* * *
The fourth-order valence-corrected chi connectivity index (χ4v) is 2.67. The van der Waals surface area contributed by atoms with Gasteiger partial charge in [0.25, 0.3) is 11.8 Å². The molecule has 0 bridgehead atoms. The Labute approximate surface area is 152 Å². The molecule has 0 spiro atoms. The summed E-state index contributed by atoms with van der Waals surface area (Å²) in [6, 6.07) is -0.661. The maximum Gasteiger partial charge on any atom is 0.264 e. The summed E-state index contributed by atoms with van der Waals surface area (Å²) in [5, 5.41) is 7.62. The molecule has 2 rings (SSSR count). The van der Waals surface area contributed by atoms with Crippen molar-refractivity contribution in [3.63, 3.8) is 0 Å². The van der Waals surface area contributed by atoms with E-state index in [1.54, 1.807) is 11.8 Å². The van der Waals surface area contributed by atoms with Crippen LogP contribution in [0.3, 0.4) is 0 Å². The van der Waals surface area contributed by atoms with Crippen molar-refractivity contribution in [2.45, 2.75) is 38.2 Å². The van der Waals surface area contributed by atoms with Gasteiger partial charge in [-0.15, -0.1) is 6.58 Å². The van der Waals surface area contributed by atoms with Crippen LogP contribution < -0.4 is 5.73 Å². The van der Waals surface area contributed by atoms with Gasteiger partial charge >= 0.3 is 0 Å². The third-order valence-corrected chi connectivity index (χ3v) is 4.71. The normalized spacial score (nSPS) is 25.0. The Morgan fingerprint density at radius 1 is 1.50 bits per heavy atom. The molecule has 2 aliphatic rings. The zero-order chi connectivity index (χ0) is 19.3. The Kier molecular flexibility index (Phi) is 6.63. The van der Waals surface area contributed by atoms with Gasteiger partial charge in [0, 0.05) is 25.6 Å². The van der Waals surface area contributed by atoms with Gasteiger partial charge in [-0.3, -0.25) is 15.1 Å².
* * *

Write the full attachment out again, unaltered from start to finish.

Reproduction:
The fourth-order valence-corrected chi connectivity index (χ4v) is 2.67. The van der Waals surface area contributed by atoms with Gasteiger partial charge in [0.25, 0.3) is 11.8 Å². The molecule has 0 bridgehead atoms. The Labute approximate surface area is 152 Å². The molecule has 0 spiro atoms. The summed E-state index contributed by atoms with van der Waals surface area (Å²) in [6, 6.07) is -0.661. The maximum Gasteiger partial charge on any atom is 0.264 e. The summed E-state index contributed by atoms with van der Waals surface area (Å²) in [5, 5.41) is 7.62. The molecule has 2 rings (SSSR count). The van der Waals surface area contributed by atoms with Crippen molar-refractivity contribution in [3.63, 3.8) is 0 Å². The van der Waals surface area contributed by atoms with E-state index in [1.54, 1.807) is 11.8 Å². The van der Waals surface area contributed by atoms with Crippen LogP contribution in [0.3, 0.4) is 0 Å². The van der Waals surface area contributed by atoms with Crippen molar-refractivity contribution in [2.45, 2.75) is 38.2 Å². The van der Waals surface area contributed by atoms with Gasteiger partial charge in [-0.15, -0.1) is 6.58 Å². The van der Waals surface area contributed by atoms with Crippen LogP contribution < -0.4 is 5.73 Å². The van der Waals surface area contributed by atoms with Gasteiger partial charge >= 0.3 is 0 Å². The third-order valence-corrected chi connectivity index (χ3v) is 4.71. The normalized spacial score (nSPS) is 25.0. The Morgan fingerprint density at radius 1 is 1.50 bits per heavy atom. The molecule has 2 aliphatic rings. The zero-order chi connectivity index (χ0) is 19.3. The Kier molecular flexibility index (Phi) is 6.63. The van der Waals surface area contributed by atoms with Gasteiger partial charge in [0, 0.05) is 25.6 Å². The van der Waals surface area contributed by atoms with Gasteiger partial charge in [-0.3, -0.25) is 15.1 Å².